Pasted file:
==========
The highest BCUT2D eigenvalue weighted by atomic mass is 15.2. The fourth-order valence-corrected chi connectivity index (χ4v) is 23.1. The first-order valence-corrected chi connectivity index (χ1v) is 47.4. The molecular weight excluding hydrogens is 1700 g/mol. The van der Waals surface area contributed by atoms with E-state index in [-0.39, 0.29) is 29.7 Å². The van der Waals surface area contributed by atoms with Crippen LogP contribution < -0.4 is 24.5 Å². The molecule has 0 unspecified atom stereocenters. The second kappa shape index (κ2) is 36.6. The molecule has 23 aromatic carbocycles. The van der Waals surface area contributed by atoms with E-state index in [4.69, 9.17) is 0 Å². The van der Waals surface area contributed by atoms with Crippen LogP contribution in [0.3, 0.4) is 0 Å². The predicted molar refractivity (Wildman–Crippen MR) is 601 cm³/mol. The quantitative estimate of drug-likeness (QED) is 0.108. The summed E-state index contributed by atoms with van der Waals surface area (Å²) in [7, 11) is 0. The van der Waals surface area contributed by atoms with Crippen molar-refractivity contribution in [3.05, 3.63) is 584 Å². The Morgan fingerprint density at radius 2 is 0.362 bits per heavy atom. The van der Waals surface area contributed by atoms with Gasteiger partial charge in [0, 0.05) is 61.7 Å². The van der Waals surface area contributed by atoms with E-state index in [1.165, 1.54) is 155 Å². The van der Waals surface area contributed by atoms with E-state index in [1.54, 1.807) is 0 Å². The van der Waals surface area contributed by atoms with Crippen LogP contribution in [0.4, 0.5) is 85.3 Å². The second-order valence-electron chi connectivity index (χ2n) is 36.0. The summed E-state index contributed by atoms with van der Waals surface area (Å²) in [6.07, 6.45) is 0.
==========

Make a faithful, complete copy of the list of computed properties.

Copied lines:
The highest BCUT2D eigenvalue weighted by atomic mass is 15.2. The fourth-order valence-corrected chi connectivity index (χ4v) is 23.1. The first-order valence-corrected chi connectivity index (χ1v) is 47.4. The molecular weight excluding hydrogens is 1700 g/mol. The van der Waals surface area contributed by atoms with E-state index in [-0.39, 0.29) is 29.7 Å². The van der Waals surface area contributed by atoms with Crippen LogP contribution < -0.4 is 24.5 Å². The molecule has 0 unspecified atom stereocenters. The second kappa shape index (κ2) is 36.6. The molecule has 23 aromatic carbocycles. The van der Waals surface area contributed by atoms with E-state index in [4.69, 9.17) is 0 Å². The van der Waals surface area contributed by atoms with Crippen LogP contribution in [0.3, 0.4) is 0 Å². The predicted molar refractivity (Wildman–Crippen MR) is 601 cm³/mol. The quantitative estimate of drug-likeness (QED) is 0.108. The summed E-state index contributed by atoms with van der Waals surface area (Å²) in [7, 11) is 0. The van der Waals surface area contributed by atoms with Crippen molar-refractivity contribution in [3.05, 3.63) is 584 Å². The Morgan fingerprint density at radius 2 is 0.362 bits per heavy atom. The van der Waals surface area contributed by atoms with Gasteiger partial charge in [0, 0.05) is 61.7 Å². The van der Waals surface area contributed by atoms with E-state index in [1.165, 1.54) is 155 Å². The van der Waals surface area contributed by atoms with E-state index in [1.54, 1.807) is 0 Å². The van der Waals surface area contributed by atoms with Crippen LogP contribution in [0.4, 0.5) is 85.3 Å². The second-order valence-electron chi connectivity index (χ2n) is 36.0. The summed E-state index contributed by atoms with van der Waals surface area (Å²) in [6.07, 6.45) is 0.